JAIC 1978, Volume 17, Number 2, Article 1 (pp. 01 to 09)
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Journal of the American Institute for Conservation
JAIC 1978, Volume 17, Number 2, Article 1 (pp. 01 to 09)

THE CONSERVATION OF GEORGE WASHINGTON'S REVOLUTIONARY WAR CAMPAIGN MARQUEES

Fonda Ghiardi Thomsen, & Louise Cooley



2 HISTORY

The origin and history of ownership of the tents, which were known as marquees during the Revolutionary War Period, were researched.3 The reports concluded the objects in question were the inner sleeping chamber of the marquee used by General Washington as a private office and for sleeping, and the inner lining of the dining marquee for the Headquarters area. This was confirmed by the finding of an original order delivered to Plunket Fleeson, May 18, 1776, which called for “making a large Dining Marquee with Double Front,” and for “making another large Marquee with a Cham = (sic) out of ticken, Arch'd.” Possession of the marquees eventually fell to George Washington Park Custis of Arlington. They were pitched for the annual sheepshearing events at Arlington Springs, at Baltimore during Lafayette's visit of 1824, at Yorktown, and on numerous other occasions. During the Civil War, the Washington relics were confiscated and placed in the United States Patent Office. They were transferred to the United States National Museum in 1883. Mary Custis Lee appealed to President Johnson for the return of her personal goods. Finally, under President Taft, the Washington relics were returned to her. In August 1909, the Valley Forge Historic Society purchased the private office and sleeping marquee. In 1955, the National Park Service purchased the dining tent and equipment from the heirs of Mary Custis Lee. Currently, the Smithsonian Institution exhibits the dining marquee in their History and Technology Museum. The Colonial National Historic Park exhibits the inner sleeping chamber and dining tent roof lining discussed in this paper. The Valley Forge National Historic Park is preparing an exhibit of the private office and sleeping marquee. The marquee is on a ten-year loan from the Valley Forge Historical Society. The entire story of the marquees and what was received by the original purchasers is still not clearly established.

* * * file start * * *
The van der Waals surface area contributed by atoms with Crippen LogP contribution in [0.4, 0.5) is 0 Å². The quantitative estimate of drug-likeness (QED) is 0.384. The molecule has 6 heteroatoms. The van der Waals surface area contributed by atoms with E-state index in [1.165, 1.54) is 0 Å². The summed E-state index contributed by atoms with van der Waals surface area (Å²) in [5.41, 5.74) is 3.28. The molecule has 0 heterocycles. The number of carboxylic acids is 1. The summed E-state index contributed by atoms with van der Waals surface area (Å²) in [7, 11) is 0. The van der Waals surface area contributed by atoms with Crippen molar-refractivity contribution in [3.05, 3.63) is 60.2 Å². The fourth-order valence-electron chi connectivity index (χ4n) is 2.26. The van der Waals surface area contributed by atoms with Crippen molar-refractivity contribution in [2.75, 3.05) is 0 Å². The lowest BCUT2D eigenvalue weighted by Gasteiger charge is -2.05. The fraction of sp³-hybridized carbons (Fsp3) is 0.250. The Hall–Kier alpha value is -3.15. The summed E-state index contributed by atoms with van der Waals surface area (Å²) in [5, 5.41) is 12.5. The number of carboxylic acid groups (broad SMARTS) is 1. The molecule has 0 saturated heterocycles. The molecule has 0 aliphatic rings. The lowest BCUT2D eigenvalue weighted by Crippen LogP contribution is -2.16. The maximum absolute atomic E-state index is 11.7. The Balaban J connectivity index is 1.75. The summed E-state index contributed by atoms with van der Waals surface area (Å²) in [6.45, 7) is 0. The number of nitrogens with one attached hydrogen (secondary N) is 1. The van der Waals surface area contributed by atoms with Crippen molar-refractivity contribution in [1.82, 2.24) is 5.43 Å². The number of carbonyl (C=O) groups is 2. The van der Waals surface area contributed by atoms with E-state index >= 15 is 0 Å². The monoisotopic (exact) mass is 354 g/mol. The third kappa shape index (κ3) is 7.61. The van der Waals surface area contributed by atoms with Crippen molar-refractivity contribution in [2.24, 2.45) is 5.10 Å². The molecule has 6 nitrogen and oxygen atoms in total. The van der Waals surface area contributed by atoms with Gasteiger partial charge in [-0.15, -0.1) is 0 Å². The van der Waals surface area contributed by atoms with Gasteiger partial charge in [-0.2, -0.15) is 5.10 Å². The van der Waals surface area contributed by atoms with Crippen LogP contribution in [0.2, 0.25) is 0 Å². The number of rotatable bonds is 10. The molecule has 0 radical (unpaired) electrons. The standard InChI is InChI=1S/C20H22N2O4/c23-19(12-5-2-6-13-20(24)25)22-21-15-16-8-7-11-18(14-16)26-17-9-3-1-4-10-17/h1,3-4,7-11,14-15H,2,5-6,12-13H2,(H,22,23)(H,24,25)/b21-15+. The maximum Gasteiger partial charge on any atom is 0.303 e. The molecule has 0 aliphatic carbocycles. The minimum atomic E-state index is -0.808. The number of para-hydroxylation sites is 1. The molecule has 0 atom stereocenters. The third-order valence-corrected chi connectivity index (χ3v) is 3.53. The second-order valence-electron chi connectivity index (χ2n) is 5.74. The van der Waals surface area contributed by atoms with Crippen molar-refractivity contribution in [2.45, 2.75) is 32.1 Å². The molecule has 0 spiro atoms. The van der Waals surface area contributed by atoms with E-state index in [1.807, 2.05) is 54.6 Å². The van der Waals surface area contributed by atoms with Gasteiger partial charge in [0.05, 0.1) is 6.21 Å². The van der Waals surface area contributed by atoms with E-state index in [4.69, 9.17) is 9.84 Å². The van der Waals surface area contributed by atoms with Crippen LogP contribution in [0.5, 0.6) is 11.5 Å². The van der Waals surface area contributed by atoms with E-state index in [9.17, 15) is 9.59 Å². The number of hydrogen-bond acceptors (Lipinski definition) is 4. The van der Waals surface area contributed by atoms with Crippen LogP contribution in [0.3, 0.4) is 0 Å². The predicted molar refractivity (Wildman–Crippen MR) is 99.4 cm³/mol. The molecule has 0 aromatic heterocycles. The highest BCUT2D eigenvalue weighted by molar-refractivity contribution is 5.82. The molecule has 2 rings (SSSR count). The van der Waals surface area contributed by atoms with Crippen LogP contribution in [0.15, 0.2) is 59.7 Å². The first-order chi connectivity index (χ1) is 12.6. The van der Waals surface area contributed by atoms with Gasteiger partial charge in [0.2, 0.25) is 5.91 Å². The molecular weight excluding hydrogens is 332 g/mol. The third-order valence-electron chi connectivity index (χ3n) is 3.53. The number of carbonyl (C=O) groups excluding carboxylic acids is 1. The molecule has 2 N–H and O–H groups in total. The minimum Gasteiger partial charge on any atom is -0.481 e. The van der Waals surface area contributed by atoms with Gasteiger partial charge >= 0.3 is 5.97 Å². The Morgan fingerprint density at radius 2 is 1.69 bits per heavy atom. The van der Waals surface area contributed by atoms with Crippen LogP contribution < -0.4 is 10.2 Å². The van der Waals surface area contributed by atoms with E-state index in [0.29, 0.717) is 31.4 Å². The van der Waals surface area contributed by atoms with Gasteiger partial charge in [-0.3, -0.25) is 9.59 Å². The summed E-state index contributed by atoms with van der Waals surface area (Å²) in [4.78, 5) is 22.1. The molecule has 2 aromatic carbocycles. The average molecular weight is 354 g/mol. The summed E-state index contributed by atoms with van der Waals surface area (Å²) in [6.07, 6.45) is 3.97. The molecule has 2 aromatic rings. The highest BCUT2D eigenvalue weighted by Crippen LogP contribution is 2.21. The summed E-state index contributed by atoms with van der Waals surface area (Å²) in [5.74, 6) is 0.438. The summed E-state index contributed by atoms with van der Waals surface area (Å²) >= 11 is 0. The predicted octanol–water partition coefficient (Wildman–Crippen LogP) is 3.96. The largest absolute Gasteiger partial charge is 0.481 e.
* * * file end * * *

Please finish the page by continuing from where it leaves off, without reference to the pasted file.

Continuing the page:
Copyright 1978 American Institute of Historic and Artistic Works